Injunctive Relief

The TMA reestablishes the standard for obtaining injunctive relief in litigation under the Lanham Act, restoring the rebuttable presumption of irreparable harm in those jurisdictions that have rejected it.

Courts have required that, to obtain an injunction against an infringer, the trademark owner must prove that it will be “irreparably harmed” if the infringer is not enjoined from further use of the infringing mark. The TMA provides that a trademark owner who proves infringement will enjoy a legal presumption that the harm caused by continued infringement will be irreparable, thereby increasing the trademark owner’s likelihood of obtaining injunctive relief in appropriate cases.

Flexible Office Action Deadlines

The TMA grants the PTO greater flexibility in setting office action response deadlines. Specifically, it authorizes the PTO to shorten response periods, by regulation, for a time period between 60 days and six months, so long as applicants can receive extensions of time to respond, up to the traditional full six-month period.

COPYRIGHT ALTERNATIVE IN SMALL-CLAIMS ENFORCEMENT ACT OF 2020

The Copyright Alternative in Small-Claims Enforcement Act (CASE Act) establishes a small claims court within the Copyright Office to hear infringement disputes valued under $30,000. A Copyright Claims Board is established, comprised of at least three Copyright Claims Officers and two Copyright Claims Attorneys appointed by the Librarian of Congress. The Copyright Claims Officers will have many powers similar to those of a federal judge, with the specific purpose of facilitating the settlement of a claim or a resolution on the merits.

The CASE Act provides expedited procedures to keep litigation costs low, allowing Claims Board Officers to hold conferences to address case management or discovery issues, but not formal motion practice as in federal court.

Claims of copyright infringement, declaratory relief, misrepresentation in connection with Section 512 of the Digital Millennium Copyright Act (DMCA), certain compulsory counterclaims, and legal and equitable defense may all be brought before the Copyright Claims Board.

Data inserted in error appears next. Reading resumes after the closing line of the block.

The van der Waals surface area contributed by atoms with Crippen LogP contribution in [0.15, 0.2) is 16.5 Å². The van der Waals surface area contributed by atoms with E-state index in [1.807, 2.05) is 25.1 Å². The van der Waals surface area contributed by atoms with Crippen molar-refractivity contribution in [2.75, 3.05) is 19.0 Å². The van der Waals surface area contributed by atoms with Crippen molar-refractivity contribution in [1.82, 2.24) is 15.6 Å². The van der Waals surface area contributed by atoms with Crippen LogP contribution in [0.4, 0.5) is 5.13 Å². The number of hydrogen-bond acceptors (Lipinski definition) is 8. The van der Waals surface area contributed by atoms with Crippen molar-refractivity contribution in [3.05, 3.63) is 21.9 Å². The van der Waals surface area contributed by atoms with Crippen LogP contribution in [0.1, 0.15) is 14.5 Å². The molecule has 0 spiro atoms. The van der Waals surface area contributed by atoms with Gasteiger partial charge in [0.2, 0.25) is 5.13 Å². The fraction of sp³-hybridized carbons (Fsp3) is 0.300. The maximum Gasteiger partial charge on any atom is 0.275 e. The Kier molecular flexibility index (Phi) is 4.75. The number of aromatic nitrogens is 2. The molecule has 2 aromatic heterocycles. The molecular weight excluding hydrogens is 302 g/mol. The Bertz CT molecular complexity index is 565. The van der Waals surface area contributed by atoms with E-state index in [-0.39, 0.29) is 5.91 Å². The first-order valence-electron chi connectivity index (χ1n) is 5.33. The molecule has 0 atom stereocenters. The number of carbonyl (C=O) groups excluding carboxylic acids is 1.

Participation is voluntary with an opt-out procedure for defendants, and parties may choose instead to have a dispute heard in court. If the parties agree to have their dispute heard by the board, they shall forego the right to be heard before a court and the right to a jury trial.

PROTECTING LAWFUL STREAMING ACT OF 2020

Protecting Lawful Streaming Act of 2020 (“PLSA”) creates a felony criminal liability for willful streaming of pirated content for commercial purposes. The violator(s) must engage in large-scale streaming of copyright material willfully, and for purposes of commercial advantage or private financial gain, offer or provide to the public a streaming service primarily designed or provided for the purpose of infringing copyrights, or that has no other commercially significant purpose, or that is intentionally marketed for use in connection with copyright infringement, is now a felony offense.

It will be up to the U.S. Department of Justice to enforce this provision, which may be asserted against digital transmission services, as opposed to consumers of the content.

Our intellectual property practitioners are here to help all clients navigate these new laws, and protect and enforce their trademarks and copyrights pursuant to these amendments.


Share via
Copy link
Powered by Social Snap